—All of the major printer companies (HP, Canon, Epson, Kodak) have worked on print engine technology like Memjet’s. But they haven’t succeeded in making them easy to manufacture, reliable, and affordable. A key vulnerability is that the nozzles get clogged, which results in print jobs with vertical streaks running down the page. Not good when you’re printing photos or trying to impress the boss with that monthly sales report.
—There’s been some speculation that Memjet’s technology might also offer some advantages in large enterprise networks as a centralized printer and copier. Such a networked configuration would pose challenges in getting tremendous amounts of data—in terms of hundred, or possibly even thousands of print jobs—to the printer.
—There’s also considerable debate over just how much growth the printing industry can expect, especially with the advent of E-ink and the proliferation of electronic readers from Sony Electronics, Amazon, and Barnes & Noble. The printer industry’s big players make most of their money in the aftermarket sales of consumables like ink and print cartridges—which usually are more than enough to make up for the losses they incur in selling printers for less than $100, or giving them away.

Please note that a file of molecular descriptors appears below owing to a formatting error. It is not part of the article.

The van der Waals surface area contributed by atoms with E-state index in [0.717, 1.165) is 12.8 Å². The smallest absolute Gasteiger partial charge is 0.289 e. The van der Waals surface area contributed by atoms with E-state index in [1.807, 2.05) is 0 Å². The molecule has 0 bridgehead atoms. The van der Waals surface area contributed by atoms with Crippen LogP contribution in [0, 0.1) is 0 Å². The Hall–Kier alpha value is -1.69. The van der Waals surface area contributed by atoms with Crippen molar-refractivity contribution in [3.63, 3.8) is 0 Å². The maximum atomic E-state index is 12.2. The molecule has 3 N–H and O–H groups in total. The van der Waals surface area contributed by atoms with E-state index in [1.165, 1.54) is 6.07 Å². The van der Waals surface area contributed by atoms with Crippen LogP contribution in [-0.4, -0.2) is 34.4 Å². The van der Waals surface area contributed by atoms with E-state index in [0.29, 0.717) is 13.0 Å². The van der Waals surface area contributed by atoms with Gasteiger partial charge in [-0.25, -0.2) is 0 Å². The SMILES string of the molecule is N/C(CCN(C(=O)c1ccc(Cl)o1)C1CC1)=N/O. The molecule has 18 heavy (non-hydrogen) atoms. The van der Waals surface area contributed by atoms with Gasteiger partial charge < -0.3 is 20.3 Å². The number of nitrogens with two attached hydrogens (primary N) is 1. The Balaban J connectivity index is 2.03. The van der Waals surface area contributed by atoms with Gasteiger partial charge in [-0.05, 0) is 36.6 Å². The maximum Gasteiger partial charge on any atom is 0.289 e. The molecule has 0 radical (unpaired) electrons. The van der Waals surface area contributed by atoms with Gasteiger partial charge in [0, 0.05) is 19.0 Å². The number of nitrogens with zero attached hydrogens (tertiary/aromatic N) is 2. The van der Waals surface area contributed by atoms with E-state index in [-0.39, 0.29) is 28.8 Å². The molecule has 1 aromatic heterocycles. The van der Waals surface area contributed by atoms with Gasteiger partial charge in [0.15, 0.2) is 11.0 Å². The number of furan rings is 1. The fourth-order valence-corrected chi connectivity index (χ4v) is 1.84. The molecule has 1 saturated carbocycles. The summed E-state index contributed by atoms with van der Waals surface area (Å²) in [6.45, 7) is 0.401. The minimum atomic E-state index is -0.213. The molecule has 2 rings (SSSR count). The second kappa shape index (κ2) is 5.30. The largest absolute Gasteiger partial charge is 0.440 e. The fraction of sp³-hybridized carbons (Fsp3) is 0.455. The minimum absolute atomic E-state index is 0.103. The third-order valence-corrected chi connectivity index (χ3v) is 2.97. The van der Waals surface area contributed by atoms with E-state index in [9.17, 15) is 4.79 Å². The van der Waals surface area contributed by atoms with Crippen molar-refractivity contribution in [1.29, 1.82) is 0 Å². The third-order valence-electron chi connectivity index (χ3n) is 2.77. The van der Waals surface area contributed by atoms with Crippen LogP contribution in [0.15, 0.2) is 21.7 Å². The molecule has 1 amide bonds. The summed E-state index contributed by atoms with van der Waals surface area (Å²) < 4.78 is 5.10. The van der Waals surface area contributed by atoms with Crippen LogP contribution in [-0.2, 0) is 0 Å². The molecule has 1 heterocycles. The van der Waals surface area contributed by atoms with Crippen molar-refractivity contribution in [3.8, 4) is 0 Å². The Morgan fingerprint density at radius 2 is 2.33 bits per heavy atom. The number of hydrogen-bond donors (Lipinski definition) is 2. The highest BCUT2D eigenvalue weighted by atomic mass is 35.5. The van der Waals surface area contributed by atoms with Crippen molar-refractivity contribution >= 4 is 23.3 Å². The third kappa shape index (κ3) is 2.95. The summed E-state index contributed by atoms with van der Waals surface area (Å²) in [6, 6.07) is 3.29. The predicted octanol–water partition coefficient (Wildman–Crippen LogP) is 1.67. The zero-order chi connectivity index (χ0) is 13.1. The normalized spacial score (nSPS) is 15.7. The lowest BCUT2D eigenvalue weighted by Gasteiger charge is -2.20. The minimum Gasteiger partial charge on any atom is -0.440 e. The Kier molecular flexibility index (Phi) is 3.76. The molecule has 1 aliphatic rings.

Lauer has said that Memjet doesn’t plan to make printers itself, and instead plans to sell ink and components to printer makers. He has compared Memjet’s business model to the way Qualcomm supplied its chips to cell phone makers—which helped Qualcomm get its proprietary wireless technology established in the global market. So maybe Lauer’s move isn’t so puzzling, after all.